CFFA3000 video review

December 15th, 2011 1:42 PM
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As mentioned on the latest episode of the Open Apple podcast, Brian Picchi has lately been putting out some remarkable YouTube videos. He started this time a year ago with a review of the IIGS itself. Lately he's cast a wider net, highlighting a variety of Apple II products from games to NDAs. One of his latest is a review of the CFFA3000, the CompactFlash and USB card from Rich Dreher. It's a card I had the opportunity to purchase in-person at KansasFest 2011. I passed at the time, as I was still months and thousands of miles away from my Apple II. Now I'm kicking myself, as not only does the card have scads more features than I realized, but the first batch sold out like hotcakes, with no more expected until 2012.

Brian's video is a good overview of what will have you too lining up for the second batch:

If you're looking for other ways to expand the hardware capabilities of your Apple IIGS, Brian's overview of several peripherals is also worth a watch. And be sure to read the comments on this and his other videos — unlike most YouTube comments, these are quite knowledgeable and constructive, suggesting yet more ways to improve your retrocomputing experience.

Keep up the great work, sir!

Classic Prince of Persia on Xbox

July 7th, 2011 6:06 PM
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Plenty of Apple II games are getting sequels and reboots or are serving as inspiration for spiritual successors. But, except maybe on the iPhone, fewer games get outright remakes: one-to-one translations that preserve the gameplay and layout of the original while adding modern graphics and controls.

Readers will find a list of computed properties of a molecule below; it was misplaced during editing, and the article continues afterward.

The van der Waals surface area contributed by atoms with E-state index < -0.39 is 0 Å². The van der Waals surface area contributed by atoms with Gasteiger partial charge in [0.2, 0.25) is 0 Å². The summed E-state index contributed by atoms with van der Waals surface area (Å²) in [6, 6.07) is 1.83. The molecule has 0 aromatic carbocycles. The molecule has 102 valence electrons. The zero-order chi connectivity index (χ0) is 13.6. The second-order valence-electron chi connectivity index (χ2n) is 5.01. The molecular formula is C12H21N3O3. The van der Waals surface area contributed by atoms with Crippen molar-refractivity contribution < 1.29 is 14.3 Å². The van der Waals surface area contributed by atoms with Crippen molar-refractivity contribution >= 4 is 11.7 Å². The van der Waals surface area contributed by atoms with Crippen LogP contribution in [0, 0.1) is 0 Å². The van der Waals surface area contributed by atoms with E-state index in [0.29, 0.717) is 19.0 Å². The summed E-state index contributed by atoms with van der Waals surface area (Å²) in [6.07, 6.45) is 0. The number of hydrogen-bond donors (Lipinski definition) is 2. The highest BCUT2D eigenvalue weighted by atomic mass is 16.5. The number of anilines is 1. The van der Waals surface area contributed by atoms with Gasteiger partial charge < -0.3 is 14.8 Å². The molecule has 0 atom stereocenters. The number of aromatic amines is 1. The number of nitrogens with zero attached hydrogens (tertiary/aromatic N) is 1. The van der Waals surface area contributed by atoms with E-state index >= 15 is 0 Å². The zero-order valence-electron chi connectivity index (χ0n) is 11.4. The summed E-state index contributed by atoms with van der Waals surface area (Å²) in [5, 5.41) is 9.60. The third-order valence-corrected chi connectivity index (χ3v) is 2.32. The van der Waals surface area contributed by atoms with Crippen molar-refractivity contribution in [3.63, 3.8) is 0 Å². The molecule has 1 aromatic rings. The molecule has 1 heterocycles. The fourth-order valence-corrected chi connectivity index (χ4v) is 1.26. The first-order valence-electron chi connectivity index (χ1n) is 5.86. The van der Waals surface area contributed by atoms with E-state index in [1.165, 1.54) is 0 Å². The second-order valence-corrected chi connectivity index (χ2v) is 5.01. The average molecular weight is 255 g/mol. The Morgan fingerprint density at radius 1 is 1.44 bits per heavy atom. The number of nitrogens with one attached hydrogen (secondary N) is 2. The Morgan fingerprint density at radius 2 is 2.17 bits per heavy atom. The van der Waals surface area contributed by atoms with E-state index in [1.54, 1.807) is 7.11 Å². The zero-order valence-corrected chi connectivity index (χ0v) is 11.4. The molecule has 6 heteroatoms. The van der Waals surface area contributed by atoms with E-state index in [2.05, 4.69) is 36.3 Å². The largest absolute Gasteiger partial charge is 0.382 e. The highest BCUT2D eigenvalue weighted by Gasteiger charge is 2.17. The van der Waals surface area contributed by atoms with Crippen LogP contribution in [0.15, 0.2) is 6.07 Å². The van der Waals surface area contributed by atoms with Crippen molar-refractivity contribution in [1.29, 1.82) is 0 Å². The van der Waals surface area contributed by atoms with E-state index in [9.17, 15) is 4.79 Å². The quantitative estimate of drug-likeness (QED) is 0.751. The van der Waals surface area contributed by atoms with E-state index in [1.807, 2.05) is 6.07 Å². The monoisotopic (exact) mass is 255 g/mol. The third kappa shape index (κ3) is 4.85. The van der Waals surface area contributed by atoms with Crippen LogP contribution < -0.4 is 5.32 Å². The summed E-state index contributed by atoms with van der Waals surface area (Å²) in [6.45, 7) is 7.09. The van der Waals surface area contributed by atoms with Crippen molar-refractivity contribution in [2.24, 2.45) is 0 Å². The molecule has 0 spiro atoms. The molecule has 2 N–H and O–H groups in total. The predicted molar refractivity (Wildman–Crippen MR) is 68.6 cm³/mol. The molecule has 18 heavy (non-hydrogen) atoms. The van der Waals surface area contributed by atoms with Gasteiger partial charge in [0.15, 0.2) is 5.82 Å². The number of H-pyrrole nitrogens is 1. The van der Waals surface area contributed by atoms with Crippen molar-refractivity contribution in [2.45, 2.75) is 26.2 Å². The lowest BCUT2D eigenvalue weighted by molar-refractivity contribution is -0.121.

Prince of Persia is a notable exception, having been recrafted for the Xbox 360 four years ago. Available as a $10 downloadable title, it lets today's console gamers experience the classic fun of Jordan Mechner's best-known game.

Steve Melton's review (published just last week — a retro review of a modern classic that's a remake of an original classic? — gives the game a seemingly lukewarm reception, saying that though it's fun and attractive, it boasts no additional content over the Apple II version and thus is overpriced at $10. I'm a bit biased in the matter, as Melton points out that the game is aimed at folks like me — "those wanting to relive their days sitting in front of a DOS PC" (or Apple II, if you want to be authentic). And true, the game runs on a sixty-minute timer before which it's game over. But trying to defeat the evil Jaffar before that clock runs out takes much longer than 60 minutes, courtesy the multiple deaths and wrong turns the challenging game will force you to experience.

IGN's review, also published last month (why all the recent interest in this game?), is a bit friendlier to the game:

The sequel to the original 1989 game, The Shadow and the Flame, was ported to the original Microsoft Xbox, but only as an Easter egg in Prince of Persia: The Sands of Time, the 2003 reboot of the franchise. Perhaps it too will enjoy a renaissance, as LucasArts' Monkey Island games recently have.

In the meantime, I encourage other retrocomputing enthusiasts to download the free trial, or spring for the full game right off. POP Classic was one of the first games I bought for my Xbox 360 when I got it as a Christmas gift in 2008, and I consider it an investment well-spent.

The portable Apple IIc

February 3rd, 2011 10:50 AM